At time t1, the value of Qn−1 would fall from a binary 1 to a binary 0, but the delay circuit 50 adds an extra period of delay to the signal Qn−1. This delay period is shown by the hatched area from time t1 to time t3. Therefore, at time t2, Qn−1 still has a binary 1 value when the clock CLK rises. Since Qn previously had a binary 1 value, and Qn−1 had a binary 1 value when the clock CLK rose, Qn continues to have a binary 1 value after time t2. Notice that because of the delay circuit 50, the value of Qn−1 changes at time t3, which is after the active edge of the clock CLK at time t2. When the next active edge of the clock CLK occurs at time t5, another period of delay causes Qn−1 to hold a binary 0 value. Thus, the value of Qn changes to binary 0 shortly after time t5. Therefore, during test mode operation of the mux scan chain 30 according to the present invention, both setup and hold times of the Qn−1 signal are satisfied with respect to the active edge of the clock CLK. This is because during test mode of the present invention, signal Qn−1 must travel through the delay circuit 50, which delays the moment when the signal Qn−1 reaches the flip-flop 14 of the first and second mux scan cells 11, 13. As a result, when operating in test mode, the present invention mux scan cell 40 will generate the exact same timing results as would be generated if there were no clock skew present. This can be easily verified by comparing the test mode timing diagram in FIG. 4A to the present invention test mode timing diagram in FIG. 4C.

Compared to the prior art, the present invention mux scan cell 40 uses a delay circuit 50 to help test data TD properly function in the presence of a clock skew. Accordingly, if the delay circuit 50 is adjusted properly, timing tests performed in test mode with clock skew give identical results as those generated without clock skew. The delay circuit 50 can be formed out of a variety of devices. A delay buffer, an RC circuit, a narrow width transistor, a wire delay, or other such devices can be used to form the delay circuit 50.

Those skilled in the art will readily observe that numerous modifications and alterations of the device may be made while retaining the teachings of the invention. Accordingly, the above disclosure should be construed as limited only by the metes and bounds of the appended claims.

Patent Citations
Cited PatentFiling datePublication dateApplicantTitle
US5923676 *Dec 20, 1996Jul 13, 1999Logic Vision, Inc.Bist architecture for measurement of integrated circuit delays
US6023778 *Dec 12, 1997Feb 8, 2000Intel CorporationMethod and apparatus for utilizing mux scan flip-flops to test speed related defects by delaying an active to inactive transition of a scan mode signal
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Non-Patent Citations
Reference
1 *"Cost-free Scan: A Low-Overhead Scan Path Design" by Lin et al. in IEEE Transactions on Computer-Aided Design of Integrated Circuits and Systems, Sep. 1998, page(s): 852-861, vol. 17 Issue 9, Inspec Accession No.: 604173.*
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US7082550 *May 12, 2003Jul 25, 2006International Business Machines CorporationMethod and apparatus for mirroring units within a processor
US7398442 *Jun 5, 2003Jul 8, 2008Koninklijke Philips Electronics N.V.Electronic circuit with asynchronously operating components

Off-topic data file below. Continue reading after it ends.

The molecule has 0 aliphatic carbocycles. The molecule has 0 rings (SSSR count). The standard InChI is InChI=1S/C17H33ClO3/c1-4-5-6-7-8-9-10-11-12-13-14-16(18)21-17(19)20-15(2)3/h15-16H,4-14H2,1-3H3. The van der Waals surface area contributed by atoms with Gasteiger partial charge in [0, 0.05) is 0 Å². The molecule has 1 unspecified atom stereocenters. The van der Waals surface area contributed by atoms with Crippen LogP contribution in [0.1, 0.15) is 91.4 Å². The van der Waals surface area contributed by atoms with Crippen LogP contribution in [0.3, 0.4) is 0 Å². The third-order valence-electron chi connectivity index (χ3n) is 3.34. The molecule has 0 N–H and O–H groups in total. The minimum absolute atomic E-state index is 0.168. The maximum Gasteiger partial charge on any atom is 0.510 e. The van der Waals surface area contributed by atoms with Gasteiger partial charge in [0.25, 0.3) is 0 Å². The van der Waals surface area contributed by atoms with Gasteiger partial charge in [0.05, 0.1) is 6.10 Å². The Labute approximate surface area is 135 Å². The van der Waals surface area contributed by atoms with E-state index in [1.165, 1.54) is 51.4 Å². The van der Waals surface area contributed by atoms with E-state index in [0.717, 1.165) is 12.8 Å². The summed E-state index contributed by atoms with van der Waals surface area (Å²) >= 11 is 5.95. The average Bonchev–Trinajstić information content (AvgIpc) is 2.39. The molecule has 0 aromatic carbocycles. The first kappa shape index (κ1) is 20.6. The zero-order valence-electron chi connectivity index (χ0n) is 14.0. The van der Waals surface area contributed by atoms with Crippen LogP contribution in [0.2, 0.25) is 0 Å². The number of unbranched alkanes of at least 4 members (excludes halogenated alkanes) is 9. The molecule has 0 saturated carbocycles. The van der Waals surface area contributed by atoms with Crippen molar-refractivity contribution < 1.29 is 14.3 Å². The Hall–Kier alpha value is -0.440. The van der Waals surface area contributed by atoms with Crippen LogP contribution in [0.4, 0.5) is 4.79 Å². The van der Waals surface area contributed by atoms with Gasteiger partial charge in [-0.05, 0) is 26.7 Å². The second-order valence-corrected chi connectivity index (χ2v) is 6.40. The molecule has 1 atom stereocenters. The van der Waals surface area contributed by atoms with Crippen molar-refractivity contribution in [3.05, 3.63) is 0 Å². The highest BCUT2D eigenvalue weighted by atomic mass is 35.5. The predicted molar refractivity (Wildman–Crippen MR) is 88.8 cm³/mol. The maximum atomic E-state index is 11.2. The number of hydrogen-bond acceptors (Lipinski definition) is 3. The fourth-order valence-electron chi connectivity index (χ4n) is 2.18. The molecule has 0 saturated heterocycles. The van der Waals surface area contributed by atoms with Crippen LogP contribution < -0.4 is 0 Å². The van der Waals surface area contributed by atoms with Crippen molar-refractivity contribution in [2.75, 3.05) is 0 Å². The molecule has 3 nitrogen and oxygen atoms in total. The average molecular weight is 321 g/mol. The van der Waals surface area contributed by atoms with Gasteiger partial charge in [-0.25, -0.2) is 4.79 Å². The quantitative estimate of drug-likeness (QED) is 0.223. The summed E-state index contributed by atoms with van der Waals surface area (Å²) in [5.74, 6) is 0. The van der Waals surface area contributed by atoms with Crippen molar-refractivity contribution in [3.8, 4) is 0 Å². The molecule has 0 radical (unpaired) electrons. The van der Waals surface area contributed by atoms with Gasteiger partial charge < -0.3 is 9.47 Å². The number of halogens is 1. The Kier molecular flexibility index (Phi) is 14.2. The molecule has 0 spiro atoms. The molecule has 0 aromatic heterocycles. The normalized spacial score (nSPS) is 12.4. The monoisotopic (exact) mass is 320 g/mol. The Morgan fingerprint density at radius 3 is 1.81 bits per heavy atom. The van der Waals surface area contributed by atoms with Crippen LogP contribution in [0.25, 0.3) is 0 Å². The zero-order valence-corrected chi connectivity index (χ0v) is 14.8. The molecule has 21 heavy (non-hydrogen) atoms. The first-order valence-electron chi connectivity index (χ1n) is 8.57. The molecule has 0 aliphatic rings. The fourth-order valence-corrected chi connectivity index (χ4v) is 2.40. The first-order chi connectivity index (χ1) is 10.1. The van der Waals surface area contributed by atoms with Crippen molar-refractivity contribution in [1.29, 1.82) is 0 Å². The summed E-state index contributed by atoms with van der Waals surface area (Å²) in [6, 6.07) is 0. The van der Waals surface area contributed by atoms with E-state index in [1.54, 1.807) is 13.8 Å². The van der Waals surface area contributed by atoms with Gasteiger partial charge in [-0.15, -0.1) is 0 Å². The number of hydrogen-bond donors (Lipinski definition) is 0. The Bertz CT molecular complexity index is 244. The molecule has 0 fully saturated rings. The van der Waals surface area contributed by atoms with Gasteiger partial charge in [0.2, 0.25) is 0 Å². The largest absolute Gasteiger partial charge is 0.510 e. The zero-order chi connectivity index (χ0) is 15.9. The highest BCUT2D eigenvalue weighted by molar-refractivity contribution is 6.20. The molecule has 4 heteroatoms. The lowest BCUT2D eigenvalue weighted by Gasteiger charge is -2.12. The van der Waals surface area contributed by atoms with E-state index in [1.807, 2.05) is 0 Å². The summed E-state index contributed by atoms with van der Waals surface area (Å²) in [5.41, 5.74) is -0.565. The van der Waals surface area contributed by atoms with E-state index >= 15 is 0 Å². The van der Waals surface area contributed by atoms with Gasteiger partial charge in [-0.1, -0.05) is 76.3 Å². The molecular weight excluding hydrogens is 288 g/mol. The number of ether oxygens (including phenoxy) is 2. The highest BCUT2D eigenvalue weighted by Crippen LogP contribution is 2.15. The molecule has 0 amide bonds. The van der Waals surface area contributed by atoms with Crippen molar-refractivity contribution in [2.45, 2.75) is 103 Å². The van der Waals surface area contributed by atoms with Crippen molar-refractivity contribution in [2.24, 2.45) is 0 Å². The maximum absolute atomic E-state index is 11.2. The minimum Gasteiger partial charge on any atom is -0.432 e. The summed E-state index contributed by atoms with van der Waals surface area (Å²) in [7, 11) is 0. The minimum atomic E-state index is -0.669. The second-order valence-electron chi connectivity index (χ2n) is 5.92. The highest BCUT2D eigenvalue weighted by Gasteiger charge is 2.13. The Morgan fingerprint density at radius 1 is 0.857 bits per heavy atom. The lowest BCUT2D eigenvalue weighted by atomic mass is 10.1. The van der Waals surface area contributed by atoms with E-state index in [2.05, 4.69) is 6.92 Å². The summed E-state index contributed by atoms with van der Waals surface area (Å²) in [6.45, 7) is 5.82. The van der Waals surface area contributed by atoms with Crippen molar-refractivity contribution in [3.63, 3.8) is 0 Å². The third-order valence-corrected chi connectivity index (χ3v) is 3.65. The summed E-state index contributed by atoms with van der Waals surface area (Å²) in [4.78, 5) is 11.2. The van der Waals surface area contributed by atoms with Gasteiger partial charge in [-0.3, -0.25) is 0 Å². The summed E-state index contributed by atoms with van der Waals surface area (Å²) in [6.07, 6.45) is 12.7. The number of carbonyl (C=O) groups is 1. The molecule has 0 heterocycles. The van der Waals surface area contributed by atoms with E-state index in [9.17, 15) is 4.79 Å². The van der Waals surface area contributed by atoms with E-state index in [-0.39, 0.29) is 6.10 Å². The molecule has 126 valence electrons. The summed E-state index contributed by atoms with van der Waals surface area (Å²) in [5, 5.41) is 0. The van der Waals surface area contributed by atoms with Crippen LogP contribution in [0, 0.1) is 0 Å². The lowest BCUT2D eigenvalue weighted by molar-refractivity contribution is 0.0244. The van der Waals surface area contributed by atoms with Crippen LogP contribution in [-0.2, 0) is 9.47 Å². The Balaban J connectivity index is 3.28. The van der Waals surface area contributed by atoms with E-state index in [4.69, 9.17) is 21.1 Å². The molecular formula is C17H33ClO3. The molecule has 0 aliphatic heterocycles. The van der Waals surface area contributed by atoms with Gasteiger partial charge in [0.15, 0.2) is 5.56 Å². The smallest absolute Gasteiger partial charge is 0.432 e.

US7649395May 15, 2007Jan 19, 2010Ati Technologies UlcScan flip-flop with internal latency for scan input
US7843218Oct 28, 2009Nov 30, 2010Freescale Semiconductor, Inc.Data latch with structural hold
US7900103Dec 21, 2007Mar 1, 2011Stmicroelectronics S.R.L.Scan chain architecture for increased diagnostic capability in digital electronic devices
US7996812Aug 14, 2008Aug 9, 2011International Business Machines CorporationMethod of minimizing early-mode violations causing minimum impact to a chip design
US8316340 *May 3, 2010Nov 20, 2012Taiwan Semiconductor Manufacturing Company, Ltd.Fixing full-chip violations using flip-flops
US8516316 *Dec 1, 2009Aug 20, 2013Taiwan Semiconductor Manufacturing Company, Ltd.Method and apparatus for diagnosing an integrated circuit
US20100244853 *Dec 1, 2009Sep 30, 2010Taiwan Semiconductor Manufacturing Company, Ltd.Method and Apparatus for Diagnosing an Integrated Circuit
US20110006840 *May 3, 2010Jan 13, 2011Taiwan Semiconductor Manufacturing Company, Ltd.Fixing Full-Chip Violations Using Flip-Flops
CN101720527BMay 7, 2008May 30, 2012Ati技术无限责任公司Scan flip-flop with internal latency for scan input and its operation method
WO2008138113A1 *May 7, 2008Nov 20, 2008Ati Technologies UlcScan flip-flop with internal latency for scan input
Classifications
U.S. Classification714/726, 327/565
International ClassificationG01R31/3185
Cooperative ClassificationG01R31/318594, G01R31/318541
European ClassificationG01R31/3185S13, G01R31/3185S2
Legal Events
DateCodeEventDescription
Jul 9, 2013FPExpired due to failure to pay maintenance fee
Effective date: 20130517
May 17, 2013LAPSLapse for failure to pay maintenance fees
Dec 31, 2012REMIMaintenance fee reminder mailed
Jul 2, 2008FPAYFee payment
Year of fee payment: 4
Jul 16, 2004ASAssignment
Owner name: FARADAY TECHNOLOGY CORP., TAIWAN
Free format text: ASSIGNMENT OF ASSIGNORS INTEREST;ASSIGNORS:CHEN, WANG-JIN;FAN, CHEN-TENG;HUANG, CHENG-I;REEL/FRAME:015570/0148
Effective date: 20040416
Owner name: FARADAY TECHNOLOGY CORP. NO. 10-2, LI-HSIN ROAD 1,
Free format text: ASSIGNMENT OF ASSIGNORS INTEREST;ASSIGNORS:CHEN, WANG-JIN /AR;REEL/FRAME:015570/0148
Jul 18, 2002ASAssignment
Owner name: FARADAY TECHNOLOGY GROP., TAIWAN
Free format text: ASSIGNMENT OF ASSIGNORS INTEREST;ASSIGNORS:CHEN, WANG-JIN;FAN, CHEN-TENG;HUANG, CHENG-I;REEL/FRAME:012898/0484
Effective date: 20020703
Owner name: FARADAY TECHNOLOGY GROP. SCIENCE-BASED INDUSTRIAL
Free format text: ASSIGNMENT OF ASSIGNORS INTEREST;ASSIGNORS:CHEN, WANG-JIN /AR;REEL/FRAME:012898/0484